Adopting a Child with Fetal Alcohol Spectrum Disorder

Here are some things to remember if your child has FASD.

admin May 01, 2014
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Fetal Alcohol Spectrum Disorder (FASD) is an umbrella term used to describe a range of effects that can occur in a child whose mother consumed alcohol in the pregnancy. FASD occurs in all economic, racial, and religious groups around the world. Not all individuals prenatally exposed to alcohol are necessarily affected. Yet, many have physical, learning, and/or sensory challenges that result in behavioral issues.

Although similarities exist, no two individuals are affected the exact same way. FASD is considered a whole-body disorder. It is a lifelong medical diagnosis that the child will not grow out of. Although there is much in the media describing isolated tragedies of living with FASD, there are also many, many stories of hope and success.

There are over two hundred different physical possibilities that require medical evaluation by a FASD diagnostic-trained physician. Many genetic syndromes mimic FASD in physical, intellectual, and sensory manifestation. A medical evaluation by a specialized team of professionals is essential for children being considered for adoption. The intelligence in FASD children ranges from very low-functioning to superior abilities. Regardless of intellectual abilities, many have difficulty managing in day-to-day living and require additional supports at home, at school and in the community.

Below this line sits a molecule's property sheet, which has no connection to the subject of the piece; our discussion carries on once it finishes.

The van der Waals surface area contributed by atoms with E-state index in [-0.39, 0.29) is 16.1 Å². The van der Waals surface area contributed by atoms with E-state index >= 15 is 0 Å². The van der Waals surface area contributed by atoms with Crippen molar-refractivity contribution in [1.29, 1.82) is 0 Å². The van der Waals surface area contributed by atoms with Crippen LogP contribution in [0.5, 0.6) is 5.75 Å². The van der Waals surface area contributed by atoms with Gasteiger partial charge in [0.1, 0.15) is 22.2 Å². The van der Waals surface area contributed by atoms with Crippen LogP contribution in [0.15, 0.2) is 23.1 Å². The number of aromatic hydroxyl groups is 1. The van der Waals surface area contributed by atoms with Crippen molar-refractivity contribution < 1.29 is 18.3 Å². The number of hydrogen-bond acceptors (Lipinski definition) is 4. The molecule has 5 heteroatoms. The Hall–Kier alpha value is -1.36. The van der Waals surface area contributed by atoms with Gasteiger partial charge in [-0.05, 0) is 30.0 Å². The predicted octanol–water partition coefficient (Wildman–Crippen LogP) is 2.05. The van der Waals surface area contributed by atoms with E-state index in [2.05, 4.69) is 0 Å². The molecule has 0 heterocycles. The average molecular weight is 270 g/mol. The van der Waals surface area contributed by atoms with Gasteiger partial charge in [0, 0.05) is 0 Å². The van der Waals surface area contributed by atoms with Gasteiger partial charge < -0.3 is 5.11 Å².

Recently, researchers have discovered the importance of identifying physical anomalies in children with FASD. Many present as intentionally defiant behavior when, in fact, it is as a direct result of a physical issue. For example, a child with a tall, raised palate or roof of the mouth may get some soft foods stuck, causing them to put their fingers or whole hand in their mouth to get it out. This may appear to be bad manners or the child acting spoiled if they refuse to eat certain foods. Once the child’s unique physical, learning, and sensory factors are identified, prevention strategies and intervention techniques can be designed. In this case, the parent would be mindful of certain foods that may cause this problem for the child. They may also practice more appropriate ways of removing the food. Some very severe cases may require special utensils to assist them in daily living.

Developing strategies for coping with undesirable behaviors with adopted children with FASD is important. Focus on the child’s strengths and abilities in all three areas of functioning while acknowledging and providing supports in their areas of need. Here are some key considerations:

  1. What physical issues could be contributing to the behavior?
  2. Does the child have learning problems, such as poor memory or short attention span that could be contributing to the behavior?
  3. Are they over- or under-sensitive to light, sound, taste, or movement around them that could trigger what seems to be defiant behavior?

The key is in accepting that their challenges are a direct result of their body and brain dysfunction, not intentionally “pushing your buttons.”

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